FARGO, N.D. - The state that is home to Mount McKinley, the highest peak in North America, has finally reached the summit of USA Wrestling.
Dallas Seavey of Sterling became Alaska's first cadet or junior national champion in any division Monday night. He defeated Garrett Scott from a traditional state power - Pennsylvania - in the 125-pound cadet Greco-Roman championship match at the Fargodome.
Seavey, who attends Skyview High School, has a family history of conquests. He said his grandfather, Dan Seavey, helped start the Iditarod Trail Sled Dog Race (Dan Seavey finished third in the inaugural Iditarod in 1973).
"My dad still races it," he said. His father is Mitch Seavey, who took fourth in the Iditarod in 1998. Dallas' older brothers, Danny and Tyrell, also are Iditarod veterans.
Dallas Seavey's title culminated a state quest that began in the 1980s, when Alaska routinely sent 25 to 30 wrestlers to the USA tournaments. That number dwindled over the next decade.
"Now we're trying to build it back up," said Ron Baxter, Alaska's cadet/junior director.
He said one of the reasons for the recent success is coach Wes Bockert, an Army soldier stationed in Fairbanks. Bockert, who got some of his wrestling training experience at the U.S. Olympic Training Center in Colorado Springs, Colo., recently signed on with the Army for another three years so he could help continue the Alaska wrestling program.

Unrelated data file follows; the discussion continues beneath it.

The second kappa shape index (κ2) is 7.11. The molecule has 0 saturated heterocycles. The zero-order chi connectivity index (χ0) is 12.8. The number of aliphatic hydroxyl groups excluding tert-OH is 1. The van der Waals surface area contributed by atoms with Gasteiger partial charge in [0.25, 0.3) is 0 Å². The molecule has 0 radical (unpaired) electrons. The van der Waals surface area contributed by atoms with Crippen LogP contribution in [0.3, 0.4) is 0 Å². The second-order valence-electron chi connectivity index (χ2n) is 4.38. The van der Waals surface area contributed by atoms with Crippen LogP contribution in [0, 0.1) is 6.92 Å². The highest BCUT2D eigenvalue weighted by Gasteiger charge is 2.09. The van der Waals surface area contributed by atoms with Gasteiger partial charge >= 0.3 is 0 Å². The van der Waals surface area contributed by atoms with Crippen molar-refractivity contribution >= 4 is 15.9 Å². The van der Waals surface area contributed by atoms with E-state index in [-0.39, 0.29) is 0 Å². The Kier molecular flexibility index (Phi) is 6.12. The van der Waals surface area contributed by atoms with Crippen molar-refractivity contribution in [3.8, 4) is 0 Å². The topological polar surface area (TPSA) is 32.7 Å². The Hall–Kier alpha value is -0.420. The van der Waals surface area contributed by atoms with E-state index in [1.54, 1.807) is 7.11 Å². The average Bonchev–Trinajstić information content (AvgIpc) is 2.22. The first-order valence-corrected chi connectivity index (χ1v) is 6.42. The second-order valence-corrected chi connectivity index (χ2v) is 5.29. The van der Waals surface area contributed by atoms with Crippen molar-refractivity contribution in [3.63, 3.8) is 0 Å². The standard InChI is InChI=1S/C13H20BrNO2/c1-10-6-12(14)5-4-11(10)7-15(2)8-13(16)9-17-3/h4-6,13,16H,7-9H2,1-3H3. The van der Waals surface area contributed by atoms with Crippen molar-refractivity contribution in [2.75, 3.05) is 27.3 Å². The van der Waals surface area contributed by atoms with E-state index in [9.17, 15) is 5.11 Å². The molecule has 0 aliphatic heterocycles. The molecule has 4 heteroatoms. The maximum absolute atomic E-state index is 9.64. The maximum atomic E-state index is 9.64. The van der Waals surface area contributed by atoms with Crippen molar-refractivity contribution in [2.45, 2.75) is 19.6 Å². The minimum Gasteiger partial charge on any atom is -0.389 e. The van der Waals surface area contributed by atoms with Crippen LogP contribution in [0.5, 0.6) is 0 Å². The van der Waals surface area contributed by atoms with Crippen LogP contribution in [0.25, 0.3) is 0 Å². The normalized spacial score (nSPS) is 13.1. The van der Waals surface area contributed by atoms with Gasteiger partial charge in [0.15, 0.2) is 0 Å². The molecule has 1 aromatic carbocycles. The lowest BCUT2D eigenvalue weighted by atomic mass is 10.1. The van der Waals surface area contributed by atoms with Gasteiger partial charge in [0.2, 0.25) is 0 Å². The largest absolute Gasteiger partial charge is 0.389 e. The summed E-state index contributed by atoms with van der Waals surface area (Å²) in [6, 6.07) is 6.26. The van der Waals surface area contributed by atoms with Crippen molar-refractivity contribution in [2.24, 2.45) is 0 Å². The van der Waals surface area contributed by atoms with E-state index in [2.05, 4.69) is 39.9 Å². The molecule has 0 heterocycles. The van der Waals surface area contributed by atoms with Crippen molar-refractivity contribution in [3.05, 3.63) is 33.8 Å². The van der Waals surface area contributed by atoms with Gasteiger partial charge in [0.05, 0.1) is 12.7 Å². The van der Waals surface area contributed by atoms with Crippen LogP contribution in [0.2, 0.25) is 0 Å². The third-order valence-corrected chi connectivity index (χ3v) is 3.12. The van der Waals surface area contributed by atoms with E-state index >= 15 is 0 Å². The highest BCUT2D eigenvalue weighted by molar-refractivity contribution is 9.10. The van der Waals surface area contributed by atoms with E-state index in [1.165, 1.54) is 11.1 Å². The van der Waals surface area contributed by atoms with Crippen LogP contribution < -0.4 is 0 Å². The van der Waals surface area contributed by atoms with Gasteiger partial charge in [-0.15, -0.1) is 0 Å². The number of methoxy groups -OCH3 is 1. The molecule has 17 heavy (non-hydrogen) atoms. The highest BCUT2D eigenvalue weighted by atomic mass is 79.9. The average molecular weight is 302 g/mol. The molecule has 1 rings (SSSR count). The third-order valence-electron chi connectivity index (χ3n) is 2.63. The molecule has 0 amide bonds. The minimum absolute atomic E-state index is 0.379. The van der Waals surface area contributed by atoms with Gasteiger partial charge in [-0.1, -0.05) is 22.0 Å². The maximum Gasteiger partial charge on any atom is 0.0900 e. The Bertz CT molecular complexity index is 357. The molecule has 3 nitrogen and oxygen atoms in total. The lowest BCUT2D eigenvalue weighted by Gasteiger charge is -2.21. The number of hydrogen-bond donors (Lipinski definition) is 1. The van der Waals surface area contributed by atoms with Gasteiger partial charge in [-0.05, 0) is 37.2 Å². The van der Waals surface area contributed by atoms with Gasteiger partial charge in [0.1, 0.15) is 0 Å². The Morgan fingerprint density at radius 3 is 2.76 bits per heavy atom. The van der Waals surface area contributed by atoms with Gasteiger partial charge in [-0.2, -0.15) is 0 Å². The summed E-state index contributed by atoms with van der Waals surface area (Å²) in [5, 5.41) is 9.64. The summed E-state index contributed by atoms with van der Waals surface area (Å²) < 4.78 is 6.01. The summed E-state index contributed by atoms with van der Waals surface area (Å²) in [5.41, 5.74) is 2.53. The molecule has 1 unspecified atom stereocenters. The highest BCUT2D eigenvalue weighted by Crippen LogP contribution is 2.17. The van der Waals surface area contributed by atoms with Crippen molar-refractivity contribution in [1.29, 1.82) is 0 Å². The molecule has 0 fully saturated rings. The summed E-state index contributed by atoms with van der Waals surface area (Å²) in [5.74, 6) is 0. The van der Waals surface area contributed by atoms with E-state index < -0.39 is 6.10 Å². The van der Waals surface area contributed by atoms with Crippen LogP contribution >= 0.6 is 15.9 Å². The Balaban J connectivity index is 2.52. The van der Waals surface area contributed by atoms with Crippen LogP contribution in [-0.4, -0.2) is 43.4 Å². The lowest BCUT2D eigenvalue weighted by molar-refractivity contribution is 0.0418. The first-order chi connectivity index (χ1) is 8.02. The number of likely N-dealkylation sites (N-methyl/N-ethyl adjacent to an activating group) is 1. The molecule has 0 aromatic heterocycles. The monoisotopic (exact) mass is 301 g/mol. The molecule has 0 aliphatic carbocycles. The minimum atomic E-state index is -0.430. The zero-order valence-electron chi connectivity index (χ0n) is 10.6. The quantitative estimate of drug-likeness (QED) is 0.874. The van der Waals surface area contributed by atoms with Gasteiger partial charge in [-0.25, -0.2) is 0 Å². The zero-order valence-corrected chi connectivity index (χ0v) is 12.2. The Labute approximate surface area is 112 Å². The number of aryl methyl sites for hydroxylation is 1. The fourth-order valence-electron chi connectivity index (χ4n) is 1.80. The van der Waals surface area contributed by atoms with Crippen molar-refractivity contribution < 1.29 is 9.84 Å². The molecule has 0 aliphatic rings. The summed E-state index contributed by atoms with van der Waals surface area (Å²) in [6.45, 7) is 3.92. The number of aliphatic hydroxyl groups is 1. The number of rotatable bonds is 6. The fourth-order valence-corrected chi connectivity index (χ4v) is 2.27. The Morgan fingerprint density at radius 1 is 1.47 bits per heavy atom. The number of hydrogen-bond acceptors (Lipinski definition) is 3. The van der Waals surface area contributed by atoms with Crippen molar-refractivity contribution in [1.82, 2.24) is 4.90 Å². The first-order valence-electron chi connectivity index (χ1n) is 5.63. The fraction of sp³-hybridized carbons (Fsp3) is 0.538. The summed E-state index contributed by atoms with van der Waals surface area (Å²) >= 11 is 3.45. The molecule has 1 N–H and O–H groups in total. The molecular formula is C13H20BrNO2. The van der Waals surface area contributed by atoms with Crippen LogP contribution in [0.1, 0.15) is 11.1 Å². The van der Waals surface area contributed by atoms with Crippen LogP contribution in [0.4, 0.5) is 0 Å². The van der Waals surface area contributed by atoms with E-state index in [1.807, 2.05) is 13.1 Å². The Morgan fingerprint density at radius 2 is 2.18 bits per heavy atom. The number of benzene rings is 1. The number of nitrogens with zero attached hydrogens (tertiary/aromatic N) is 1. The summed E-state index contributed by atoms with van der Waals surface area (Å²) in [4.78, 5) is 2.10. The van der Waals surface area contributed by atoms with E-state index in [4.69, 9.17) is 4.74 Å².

"He got transferred to Alaska and he just started showing up," Baxter said.
Seavey wasn't the only Alaskan to reach the All-American stand on Monday. Elijah Hutchison of Soldotna, a teammate of Seavey's at Skyview High School, took third at 119 pounds and Kaylen Baxterof West Valley High School in Fairbanks was sixth at 135.
The two USA Wrestling tournaments have been held together since 1996. The cadet tournament features wrestlers who are 15 and 16 years old; the junior tournament includes teenagers who have completed any one of grades nine through 12. There are two styles of wrestling - Greco-Roman and freestyle.
Alaska brought 10 cadets and four juniors to Fargo.
"I think you'll see us get more and more," Bockert said. "Everybody in the group is pushing each other."
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